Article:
With 175 years of history behind it, Procter & Gamble knows how to change with the times. PRWeek charts the successes and challenges ahead for the CPG giant and its high-profile brands.
Charmin, Pampers, Tide – household names we have known since childhood. Behind these billion dollar brands and many others is Procter & Gamble, a global CPG powerhouse on the cutting edge of marketing that got its start 175 years ago when William Procter and James Gamble invested $7,192.94 to start a company that made candles and soap.
With its portfolio of 79 brands, 24 of which are worth at least $1 billion, P&G recently went through a major communications restructure, putting more focus on its PR and social media efforts than ever before.
“Public relations and digital and social media are less expensive than traditional advertising, have a higher return on investment, and get people to engage with the brand on a more personal level,” says Marc Pritchard, P&G's global marketing and brand building officer, who is leading the revamped communications practice. Under the new external relations platform, brand PR, corporate communications, and consumer relations are the focus, with government relations consolidating with legal and regulatory, and technical merging with the R&D function.
In addition to the internal changes taking place at the company, P&G announced plans in February to cut 5,700 non-manufacturing positions by the end of the 2013
fiscal year, thus streamlining its marketing spend, and reducing $10 billion in costs.
The company ended first quarter 2012 with revenue down 16% compared to the previous year, and shares have been fluctuating in recent months in the US.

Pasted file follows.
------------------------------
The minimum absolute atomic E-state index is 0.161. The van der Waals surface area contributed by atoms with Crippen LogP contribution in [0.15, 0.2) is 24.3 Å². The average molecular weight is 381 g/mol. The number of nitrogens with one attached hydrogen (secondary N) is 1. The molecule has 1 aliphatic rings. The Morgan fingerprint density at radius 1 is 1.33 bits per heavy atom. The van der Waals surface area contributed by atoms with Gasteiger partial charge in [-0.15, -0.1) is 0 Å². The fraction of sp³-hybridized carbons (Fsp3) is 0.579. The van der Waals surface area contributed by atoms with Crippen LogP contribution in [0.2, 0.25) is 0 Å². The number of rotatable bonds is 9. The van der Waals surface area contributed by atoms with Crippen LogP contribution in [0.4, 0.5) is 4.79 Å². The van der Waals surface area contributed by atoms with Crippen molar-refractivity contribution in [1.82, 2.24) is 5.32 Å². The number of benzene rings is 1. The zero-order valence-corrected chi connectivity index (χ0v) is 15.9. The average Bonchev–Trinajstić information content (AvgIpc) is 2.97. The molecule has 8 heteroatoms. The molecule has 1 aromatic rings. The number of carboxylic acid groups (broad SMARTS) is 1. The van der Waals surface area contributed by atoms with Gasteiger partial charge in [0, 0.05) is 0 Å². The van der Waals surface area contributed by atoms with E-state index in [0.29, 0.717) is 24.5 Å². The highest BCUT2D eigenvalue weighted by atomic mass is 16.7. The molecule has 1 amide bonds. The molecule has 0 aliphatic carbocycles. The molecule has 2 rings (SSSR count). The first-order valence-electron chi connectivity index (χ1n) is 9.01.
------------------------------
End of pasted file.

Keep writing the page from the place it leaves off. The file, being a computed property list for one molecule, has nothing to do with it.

Pritchard says the financial issues are mainly due to “share softness in the US,” and the $10 billion savings are an “important source in ensuring we can drive and invest in building our business and our brands in key markets, as well as offset cost increases, which sometimes come up.”
“It's important to note that in our developing markets, such as Asia, Central and Eastern Europe, the Middle East, and Africa, as well as Latin America, shares are growing and have been for the last three years,” he adds.
In May, P&G announced it was moving the headquarters for its skincare business to Singapore, an area where the company expects to see “significant growth in the future,” explains Pritchard. The company's babycare business also moved to Singapore, partly because P&G went from 20% of sales coming from developing markets in 2000 to 37% in 2012, with some business areas reaching 50%.
Erin Lash, senior equity analyst at investment research firm Morningstar, says P&G has entered some of the emerging markets a little late compared to competitors and may have entered “too many, too quickly.”
“Some of [P&G's] problems are the result of overextending themselves as they have worked to build their product portfolio, as well as their geographic footprint,” explains Lash.